Otter.ai made its name as a slick, AI-powered transcription service. But as this type of automated transcription becomes more commonplace, the company is expanding its remit — adding a host of features, including AI-generated meeting summaries, with the aim of turning users’ Otter accounts into collaborative hubs for work.
The goal is to make Otter bigger than transcriptions and cater to the company’s growing number of enterprise customers. “A year ago, most of [our customers] were individuals, but more and more professionals are using it,” Otter.ai CEO Sam Liang told The Verge in an interview. “The new Otter makes it a one-stop for all your meeting contents and collaboration needs.”
When accessing accounts on the web, Otter users will now see a “home feed” that pulls together transcriptions and a calendar of upcoming meetings into a single overview. They’ll be able to jump into meetings directly from their calendar and use Otter integrations with services like Zoom, Microsoft Teams, and Google Meet to record and transcribe the audio.
The transcriptions can then be added to in various ways. The big new feature is AI-generated meeting summaries, which are supposed to highlight the most important moments in recordings. There’s also something Otter is calling “meeting gems.” These are parts of the transcript that have been highlighted by users, who can then tag in co-workers and add comments or tasks. Users can also now add screenshots to transcripts with a single click, making it easier to reference visual material discussed during meetings.
Otter is focusing more on enterprise customers
The most intriguing feature, though, is AI-generated meeting summaries. We haven’t been able to test this for ourselves, though even Liang admitted the tool was “far from perfect, but it’s a great start.”
The company’s software looks at a lot of different factors to decide what are the most relevant points from a meeting, says Liang. “We look at the topic words people use. We look at the speaker dynamics — who is talking and what topics they discuss [...] and when did they change topic. It’s never just based on one signal — it’s always a combination.”
In a preview of the software we were shown via Zoom, the tool seemed to pick out when new topics of conversation were introduced and the speaker changed. It could potentially be a useful way to skip through relevant parts of a meeting, but it’s very unlikely the machine learning could match the knowledge of a human, who would know far more about the background and context of a meeting and its participants.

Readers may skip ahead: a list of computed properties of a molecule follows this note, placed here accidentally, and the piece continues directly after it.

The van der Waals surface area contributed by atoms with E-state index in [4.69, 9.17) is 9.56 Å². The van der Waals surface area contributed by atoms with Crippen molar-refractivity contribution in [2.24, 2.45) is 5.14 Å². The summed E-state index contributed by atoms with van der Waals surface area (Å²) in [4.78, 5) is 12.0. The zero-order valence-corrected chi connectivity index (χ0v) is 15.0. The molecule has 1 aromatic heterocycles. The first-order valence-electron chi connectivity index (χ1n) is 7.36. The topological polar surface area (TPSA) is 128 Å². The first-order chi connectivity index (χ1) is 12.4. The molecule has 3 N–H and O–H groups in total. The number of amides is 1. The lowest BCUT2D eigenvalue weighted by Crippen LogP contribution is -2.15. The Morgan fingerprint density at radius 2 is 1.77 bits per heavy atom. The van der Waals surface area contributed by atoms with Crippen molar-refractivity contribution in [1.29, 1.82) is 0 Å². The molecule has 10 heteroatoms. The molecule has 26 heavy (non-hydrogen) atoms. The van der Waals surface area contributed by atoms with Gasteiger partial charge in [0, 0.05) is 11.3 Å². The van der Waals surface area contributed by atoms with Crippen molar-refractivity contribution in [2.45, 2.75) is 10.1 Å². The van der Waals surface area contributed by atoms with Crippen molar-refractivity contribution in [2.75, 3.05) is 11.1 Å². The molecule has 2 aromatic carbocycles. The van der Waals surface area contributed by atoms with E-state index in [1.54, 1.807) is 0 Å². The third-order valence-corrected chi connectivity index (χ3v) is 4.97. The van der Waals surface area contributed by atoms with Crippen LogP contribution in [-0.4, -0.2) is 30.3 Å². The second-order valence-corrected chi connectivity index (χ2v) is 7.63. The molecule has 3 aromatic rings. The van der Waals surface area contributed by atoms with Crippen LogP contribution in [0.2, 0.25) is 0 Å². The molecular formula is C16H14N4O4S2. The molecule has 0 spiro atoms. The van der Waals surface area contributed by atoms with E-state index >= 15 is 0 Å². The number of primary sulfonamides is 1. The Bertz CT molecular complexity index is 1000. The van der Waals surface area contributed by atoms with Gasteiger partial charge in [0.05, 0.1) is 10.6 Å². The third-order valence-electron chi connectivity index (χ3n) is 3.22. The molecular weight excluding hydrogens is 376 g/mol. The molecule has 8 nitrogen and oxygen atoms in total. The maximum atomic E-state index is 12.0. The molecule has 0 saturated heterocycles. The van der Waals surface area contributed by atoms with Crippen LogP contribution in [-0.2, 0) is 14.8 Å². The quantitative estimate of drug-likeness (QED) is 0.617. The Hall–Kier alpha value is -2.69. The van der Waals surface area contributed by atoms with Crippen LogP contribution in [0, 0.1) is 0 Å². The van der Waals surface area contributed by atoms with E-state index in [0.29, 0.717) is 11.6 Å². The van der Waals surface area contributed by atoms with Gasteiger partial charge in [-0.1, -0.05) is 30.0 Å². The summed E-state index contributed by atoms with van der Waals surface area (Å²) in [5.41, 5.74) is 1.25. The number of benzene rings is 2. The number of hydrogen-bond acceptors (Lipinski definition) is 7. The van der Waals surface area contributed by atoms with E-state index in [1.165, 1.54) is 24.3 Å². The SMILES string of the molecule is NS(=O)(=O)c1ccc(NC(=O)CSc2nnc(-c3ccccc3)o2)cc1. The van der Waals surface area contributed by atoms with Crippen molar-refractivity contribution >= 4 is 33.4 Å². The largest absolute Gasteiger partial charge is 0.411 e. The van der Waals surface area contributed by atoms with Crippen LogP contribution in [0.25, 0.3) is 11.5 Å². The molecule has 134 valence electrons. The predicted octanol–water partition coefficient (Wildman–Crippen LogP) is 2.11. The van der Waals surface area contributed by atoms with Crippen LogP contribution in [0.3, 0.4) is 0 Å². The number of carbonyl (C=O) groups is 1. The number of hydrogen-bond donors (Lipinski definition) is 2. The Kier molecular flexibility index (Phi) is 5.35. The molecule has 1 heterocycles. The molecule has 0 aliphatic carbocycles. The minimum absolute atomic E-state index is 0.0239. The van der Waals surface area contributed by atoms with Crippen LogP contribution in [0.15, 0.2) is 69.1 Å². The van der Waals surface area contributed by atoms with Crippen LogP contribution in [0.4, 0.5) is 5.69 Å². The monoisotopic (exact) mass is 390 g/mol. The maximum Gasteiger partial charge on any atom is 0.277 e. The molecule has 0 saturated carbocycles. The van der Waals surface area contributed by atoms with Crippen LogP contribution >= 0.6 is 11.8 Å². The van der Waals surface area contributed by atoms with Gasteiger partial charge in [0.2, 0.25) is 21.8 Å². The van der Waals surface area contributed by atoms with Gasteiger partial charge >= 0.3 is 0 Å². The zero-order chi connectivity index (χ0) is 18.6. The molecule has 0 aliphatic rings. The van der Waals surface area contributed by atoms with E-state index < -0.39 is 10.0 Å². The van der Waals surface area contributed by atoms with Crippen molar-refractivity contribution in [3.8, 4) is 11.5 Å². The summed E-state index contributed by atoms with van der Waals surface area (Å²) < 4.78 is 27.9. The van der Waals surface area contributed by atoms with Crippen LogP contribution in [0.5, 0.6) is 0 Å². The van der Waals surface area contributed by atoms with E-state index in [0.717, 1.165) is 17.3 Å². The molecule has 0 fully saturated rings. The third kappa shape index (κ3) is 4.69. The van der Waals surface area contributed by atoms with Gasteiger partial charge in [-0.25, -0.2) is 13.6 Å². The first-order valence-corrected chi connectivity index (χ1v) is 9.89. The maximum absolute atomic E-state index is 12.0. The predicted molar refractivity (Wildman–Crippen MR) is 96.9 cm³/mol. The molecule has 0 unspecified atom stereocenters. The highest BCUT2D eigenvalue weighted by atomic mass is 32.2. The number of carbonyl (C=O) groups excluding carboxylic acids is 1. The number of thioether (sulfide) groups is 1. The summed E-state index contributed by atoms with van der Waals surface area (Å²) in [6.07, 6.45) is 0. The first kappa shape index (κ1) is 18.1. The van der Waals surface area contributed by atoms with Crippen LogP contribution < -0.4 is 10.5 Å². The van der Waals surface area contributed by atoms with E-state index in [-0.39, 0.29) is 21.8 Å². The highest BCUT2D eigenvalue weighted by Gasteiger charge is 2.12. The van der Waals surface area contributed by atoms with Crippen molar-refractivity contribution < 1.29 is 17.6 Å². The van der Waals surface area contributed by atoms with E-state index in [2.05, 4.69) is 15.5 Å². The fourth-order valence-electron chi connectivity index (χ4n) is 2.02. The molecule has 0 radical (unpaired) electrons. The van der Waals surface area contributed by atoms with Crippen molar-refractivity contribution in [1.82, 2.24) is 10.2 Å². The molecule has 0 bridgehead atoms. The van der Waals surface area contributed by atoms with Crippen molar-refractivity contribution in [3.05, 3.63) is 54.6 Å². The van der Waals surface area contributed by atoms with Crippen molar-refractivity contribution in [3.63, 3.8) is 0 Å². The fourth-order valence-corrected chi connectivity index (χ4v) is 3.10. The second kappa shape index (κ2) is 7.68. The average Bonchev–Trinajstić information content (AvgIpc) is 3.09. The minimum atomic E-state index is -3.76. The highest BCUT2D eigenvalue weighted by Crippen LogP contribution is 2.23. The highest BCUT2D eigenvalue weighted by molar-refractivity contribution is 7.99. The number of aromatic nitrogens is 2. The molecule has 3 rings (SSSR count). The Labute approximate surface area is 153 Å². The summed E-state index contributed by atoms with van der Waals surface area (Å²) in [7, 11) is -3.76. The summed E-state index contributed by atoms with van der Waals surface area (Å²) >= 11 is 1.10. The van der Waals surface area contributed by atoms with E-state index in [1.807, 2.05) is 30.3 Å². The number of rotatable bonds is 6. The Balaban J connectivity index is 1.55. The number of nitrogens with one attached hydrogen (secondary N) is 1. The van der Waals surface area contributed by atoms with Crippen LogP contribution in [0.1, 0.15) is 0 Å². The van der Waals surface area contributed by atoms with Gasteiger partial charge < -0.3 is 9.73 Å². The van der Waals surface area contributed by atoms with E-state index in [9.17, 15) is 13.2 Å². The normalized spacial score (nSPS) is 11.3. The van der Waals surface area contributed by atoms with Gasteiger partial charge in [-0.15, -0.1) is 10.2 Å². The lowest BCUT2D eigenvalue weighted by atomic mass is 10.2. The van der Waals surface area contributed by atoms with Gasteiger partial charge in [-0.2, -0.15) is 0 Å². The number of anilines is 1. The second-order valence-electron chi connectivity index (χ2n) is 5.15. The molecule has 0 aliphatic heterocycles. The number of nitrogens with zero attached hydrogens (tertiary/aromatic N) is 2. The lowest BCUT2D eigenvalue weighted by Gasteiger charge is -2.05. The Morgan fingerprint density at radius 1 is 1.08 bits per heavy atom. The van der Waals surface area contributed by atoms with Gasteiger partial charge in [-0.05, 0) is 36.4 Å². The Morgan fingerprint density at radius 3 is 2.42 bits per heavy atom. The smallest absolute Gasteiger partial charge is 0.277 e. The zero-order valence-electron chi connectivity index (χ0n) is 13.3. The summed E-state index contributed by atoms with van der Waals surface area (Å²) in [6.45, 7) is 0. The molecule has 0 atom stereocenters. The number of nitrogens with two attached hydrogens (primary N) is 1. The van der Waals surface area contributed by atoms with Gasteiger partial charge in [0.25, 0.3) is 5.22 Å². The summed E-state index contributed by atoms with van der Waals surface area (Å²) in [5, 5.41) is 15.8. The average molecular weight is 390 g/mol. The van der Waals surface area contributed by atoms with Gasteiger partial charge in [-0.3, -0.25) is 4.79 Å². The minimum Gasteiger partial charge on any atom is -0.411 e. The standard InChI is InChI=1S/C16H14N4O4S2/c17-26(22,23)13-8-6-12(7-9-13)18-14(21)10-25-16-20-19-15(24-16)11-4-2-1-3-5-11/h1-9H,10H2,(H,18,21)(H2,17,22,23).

In addition to the summaries, Otter also offers a breakdown of who spends the most time in a meeting talking — a tool that could be useful when trying to balance collaboration in teams. Liang says there’s much more analysis that could be done, too (like sentiment analysis on the language used) that would let Otter expand far beyond its current space. “This is why I say Otter, potentially, has a bigger total addressable market than Zoom or other conferencing systems,” he says. “The conferencing systems just provide a way for people to talk to each other; they don’t really understand what they’re discussing.”
Startups like Otter are mining meeting transcripts for AI insights
Other startups are already moving fast in this space, though. One called Poised promises to coach users on their presentation skills by transcribing meetings and analyzing things like their use of filler words and speaking speed. Another called Sembly offers similar AI-generated meeting summaries.
For Otter, though, the bigger threat is from juggernauts like Google and Microsoft, whose AI expertise would allow them to quickly create such features themselves and offer them to a far larger audience. (Indeed, they’re already ahead. Examples include Microsoft’s PowerPoint, which offers its own speech analysis and tips for presenters, and Google Docs, which uses AI to generate summaries and content pages.) When asked about this threat, Liang says that Otter will succeed for the reason so many startups do: it’s focused on a single product while tech giants are distracted by their sprawling interests.
“The question is: how obsessed are you?” he says. “Eric Yuan, the Zoom CEO, is, I bet, way more obsessed with video quality than the Google CEO. The Google CEO makes 99 percent of their money from Search and YouTube, so nothing else matters.”
For Otter, he says, that obsession is turning meeting transcripts into action plans. Now, the company itself has to follow through.